Many years ago, Maxine, I reviewed Peter Handke’s The Left-Handed Woman. I called it the longest 89-page novel I had ever read.

7:09 PM

Maxine said…

You give me hope, Frank!

7:21 PM

Saturday books part 2 (final)

I intended to write two postings yesterday about the Times Saturday books section, but only got as far as the first. Here’s the second.

The other item in the paper that interested me was a piece about "chick-lit", specifically a review of two books, one by Kathy Lette and the other by Gigi Levangle. As might be expected, I am not a fan of the chick-lit genre, and yes I have read some of it, not particularly being aware that I was embarking on a formula read before starting out. I don’t much like the books I have read, for example the first of what became the "Shopaholic" series, because they seem to take part in some alternative universe where the heroine is charmingly ditzy but somehow manages to make a billion bucks by accident before her boss discovers her silly mistake, which she made because she forgot she left her baby on the train or was busy applying her mascara at the time — you get the picture. The last one I read (being unaware in advance it was going to be chick-lit) was "The Ivy Chronicles", about someone in New York whose husband left her, so to regain her Manhattan lifestyle she set up as an agent to get 3-year olds into private school (or something). Despite being penniless she instantly finds a great apartment above a delicatessan shop with saintly owner, has a best friend for all emergencies, on-tap babysitting, lending gold Rolls-Royce, etc etc. So the problem with the genre is that you can tell on page 1 (ish) what is going to happen, and the deus-ex-machina plot devices remove any dramatic tension — which renders actually reading the book rather pointless.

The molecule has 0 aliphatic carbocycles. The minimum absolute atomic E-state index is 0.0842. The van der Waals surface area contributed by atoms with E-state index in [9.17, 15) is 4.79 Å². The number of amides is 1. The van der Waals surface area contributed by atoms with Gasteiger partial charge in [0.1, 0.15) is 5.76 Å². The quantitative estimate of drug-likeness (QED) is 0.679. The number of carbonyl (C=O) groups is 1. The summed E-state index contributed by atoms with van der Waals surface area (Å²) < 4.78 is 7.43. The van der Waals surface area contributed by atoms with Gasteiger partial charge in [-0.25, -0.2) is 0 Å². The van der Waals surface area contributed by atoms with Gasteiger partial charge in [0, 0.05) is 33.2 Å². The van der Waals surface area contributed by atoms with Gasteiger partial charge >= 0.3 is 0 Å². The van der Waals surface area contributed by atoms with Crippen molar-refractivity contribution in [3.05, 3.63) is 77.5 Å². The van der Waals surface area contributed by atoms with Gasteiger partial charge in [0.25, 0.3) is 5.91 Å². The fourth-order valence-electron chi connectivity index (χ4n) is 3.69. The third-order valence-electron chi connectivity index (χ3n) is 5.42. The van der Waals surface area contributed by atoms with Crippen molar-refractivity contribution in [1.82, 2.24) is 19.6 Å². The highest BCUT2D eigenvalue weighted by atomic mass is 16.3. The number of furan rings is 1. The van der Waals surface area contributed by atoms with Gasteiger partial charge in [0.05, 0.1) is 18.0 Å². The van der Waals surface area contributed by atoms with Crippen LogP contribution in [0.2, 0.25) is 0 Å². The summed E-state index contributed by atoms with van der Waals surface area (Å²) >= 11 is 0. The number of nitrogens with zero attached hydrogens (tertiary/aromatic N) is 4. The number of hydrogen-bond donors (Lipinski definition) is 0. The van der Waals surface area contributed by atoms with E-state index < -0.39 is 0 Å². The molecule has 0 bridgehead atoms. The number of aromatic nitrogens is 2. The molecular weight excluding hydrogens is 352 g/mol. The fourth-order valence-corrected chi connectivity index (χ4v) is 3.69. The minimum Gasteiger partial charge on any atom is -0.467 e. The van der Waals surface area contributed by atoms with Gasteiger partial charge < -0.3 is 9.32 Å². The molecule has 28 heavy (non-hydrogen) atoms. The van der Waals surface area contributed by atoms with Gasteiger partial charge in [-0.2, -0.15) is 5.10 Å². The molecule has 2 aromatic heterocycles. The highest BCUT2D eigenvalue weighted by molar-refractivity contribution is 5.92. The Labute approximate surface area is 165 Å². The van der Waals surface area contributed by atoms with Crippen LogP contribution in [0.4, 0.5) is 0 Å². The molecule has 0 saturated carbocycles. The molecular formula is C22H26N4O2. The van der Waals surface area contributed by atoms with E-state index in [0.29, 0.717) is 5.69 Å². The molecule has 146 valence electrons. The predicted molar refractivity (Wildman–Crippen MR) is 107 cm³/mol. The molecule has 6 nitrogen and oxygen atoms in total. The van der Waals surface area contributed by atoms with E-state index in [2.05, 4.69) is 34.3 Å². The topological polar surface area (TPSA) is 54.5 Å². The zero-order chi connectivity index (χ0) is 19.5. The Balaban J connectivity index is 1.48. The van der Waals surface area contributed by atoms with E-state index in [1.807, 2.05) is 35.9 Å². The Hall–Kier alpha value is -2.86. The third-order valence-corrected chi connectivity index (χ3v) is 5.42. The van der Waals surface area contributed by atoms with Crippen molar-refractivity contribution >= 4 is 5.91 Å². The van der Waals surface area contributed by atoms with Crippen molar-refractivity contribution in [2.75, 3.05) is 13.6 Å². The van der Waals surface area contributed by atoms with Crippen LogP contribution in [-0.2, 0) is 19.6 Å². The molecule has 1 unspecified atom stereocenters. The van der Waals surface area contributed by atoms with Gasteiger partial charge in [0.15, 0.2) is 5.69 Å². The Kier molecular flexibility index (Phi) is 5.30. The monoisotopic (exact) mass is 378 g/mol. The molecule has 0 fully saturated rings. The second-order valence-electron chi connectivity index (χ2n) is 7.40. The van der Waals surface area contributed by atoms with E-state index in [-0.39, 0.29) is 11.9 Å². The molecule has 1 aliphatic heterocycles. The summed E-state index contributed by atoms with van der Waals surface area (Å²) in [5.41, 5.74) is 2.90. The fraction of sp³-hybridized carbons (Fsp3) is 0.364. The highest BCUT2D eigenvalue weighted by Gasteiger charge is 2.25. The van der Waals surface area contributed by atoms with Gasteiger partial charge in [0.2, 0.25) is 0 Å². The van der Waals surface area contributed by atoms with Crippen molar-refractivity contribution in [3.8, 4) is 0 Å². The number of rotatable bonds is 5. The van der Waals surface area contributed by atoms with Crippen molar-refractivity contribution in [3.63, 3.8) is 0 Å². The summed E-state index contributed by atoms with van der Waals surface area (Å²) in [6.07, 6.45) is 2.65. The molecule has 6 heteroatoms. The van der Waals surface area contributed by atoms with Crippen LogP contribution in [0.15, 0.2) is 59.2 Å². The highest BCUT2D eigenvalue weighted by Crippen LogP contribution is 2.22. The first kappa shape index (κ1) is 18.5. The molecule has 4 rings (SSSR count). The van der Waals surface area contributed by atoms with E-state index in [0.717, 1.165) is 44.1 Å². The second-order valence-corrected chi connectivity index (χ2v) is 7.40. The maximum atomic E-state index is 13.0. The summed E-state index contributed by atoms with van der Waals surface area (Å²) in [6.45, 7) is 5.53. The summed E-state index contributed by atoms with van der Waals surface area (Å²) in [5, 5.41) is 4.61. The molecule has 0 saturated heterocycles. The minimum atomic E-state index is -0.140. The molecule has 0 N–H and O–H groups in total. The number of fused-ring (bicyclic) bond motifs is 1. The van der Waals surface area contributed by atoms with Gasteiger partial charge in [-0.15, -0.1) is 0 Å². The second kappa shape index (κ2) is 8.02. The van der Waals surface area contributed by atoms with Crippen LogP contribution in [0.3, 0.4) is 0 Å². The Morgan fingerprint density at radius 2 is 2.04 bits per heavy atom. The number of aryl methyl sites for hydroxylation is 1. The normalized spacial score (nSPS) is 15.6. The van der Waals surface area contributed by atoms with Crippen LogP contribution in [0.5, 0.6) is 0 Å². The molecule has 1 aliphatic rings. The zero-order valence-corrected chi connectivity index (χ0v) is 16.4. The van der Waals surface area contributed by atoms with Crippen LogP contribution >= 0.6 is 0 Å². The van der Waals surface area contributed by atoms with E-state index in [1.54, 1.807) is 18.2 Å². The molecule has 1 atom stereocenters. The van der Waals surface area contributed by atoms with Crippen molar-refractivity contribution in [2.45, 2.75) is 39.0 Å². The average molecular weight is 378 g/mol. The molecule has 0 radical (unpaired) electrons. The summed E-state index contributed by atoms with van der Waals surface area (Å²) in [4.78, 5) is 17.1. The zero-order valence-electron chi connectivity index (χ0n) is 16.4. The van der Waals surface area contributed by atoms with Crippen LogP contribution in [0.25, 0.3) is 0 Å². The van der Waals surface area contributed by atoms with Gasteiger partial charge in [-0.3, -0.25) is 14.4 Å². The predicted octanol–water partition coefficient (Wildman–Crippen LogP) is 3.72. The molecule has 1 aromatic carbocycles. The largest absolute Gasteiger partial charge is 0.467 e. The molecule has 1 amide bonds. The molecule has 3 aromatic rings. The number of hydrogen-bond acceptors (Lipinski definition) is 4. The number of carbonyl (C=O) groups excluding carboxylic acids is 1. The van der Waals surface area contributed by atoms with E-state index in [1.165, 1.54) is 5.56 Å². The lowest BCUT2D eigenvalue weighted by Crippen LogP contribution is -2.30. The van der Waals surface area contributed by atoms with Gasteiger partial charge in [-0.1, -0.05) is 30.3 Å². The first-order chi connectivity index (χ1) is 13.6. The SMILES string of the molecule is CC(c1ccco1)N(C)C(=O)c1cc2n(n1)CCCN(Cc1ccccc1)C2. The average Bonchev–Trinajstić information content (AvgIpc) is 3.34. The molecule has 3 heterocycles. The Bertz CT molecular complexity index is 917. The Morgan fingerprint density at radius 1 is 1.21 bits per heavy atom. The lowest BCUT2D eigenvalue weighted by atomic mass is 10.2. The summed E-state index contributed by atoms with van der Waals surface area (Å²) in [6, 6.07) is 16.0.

The angle taken in the Times last Saturday is that chick-lit has now come of age. The Kathy Lette book is given as an example. I have never read a KL book, but I know of her becuase she has a knack with titles ("Foetal Attraction", etc). Her latest is called "How to Kill your Husband (and other handy hints)." Not too enticing, and not even a witty title, but I read on.

The point made by Sarah Vine, the reviewer, is that the chick-lit heroines have, 10 years later, become like Bridget Jones: older, fatter, managing jobs, children and so on. These two new books are said to break ground by showing how these "ex heroine, now married with two kids" characters cope when their husbands run off with the new generation of ditzy, mascara-applying… get the picture — the is tale told from the wronged woman side instead of the gay young thing side.

All sounds pretty missable, but for the reviewer’s comments about the books. (Or book as it turns out.) "Lette crystallises all the pitfalls facing the modern working couple: work tensions……sexual tensions….. — and more darkly, what becomes of two people who have lost all respect for each other." Well, OK, but that isn’t exactly an original literary theme. (Madame Bovary, anyone?) Vine goes on to say "But what really makes Lette such a pro is that, as well as insight, she provides her reader with that rarest of things, a good plot. Fundamentally, this is a well-constructed, tightly written thriller." Hmmm, I’m mildly interested, now.

I should note that the other book reviewed by Vine seems to be exactly like every other chick-lit book, so the premise of the reviewer is not borne out. In fact, why package the review as chick-lit "growing up" when the sample size is one? (Rhetorical question.)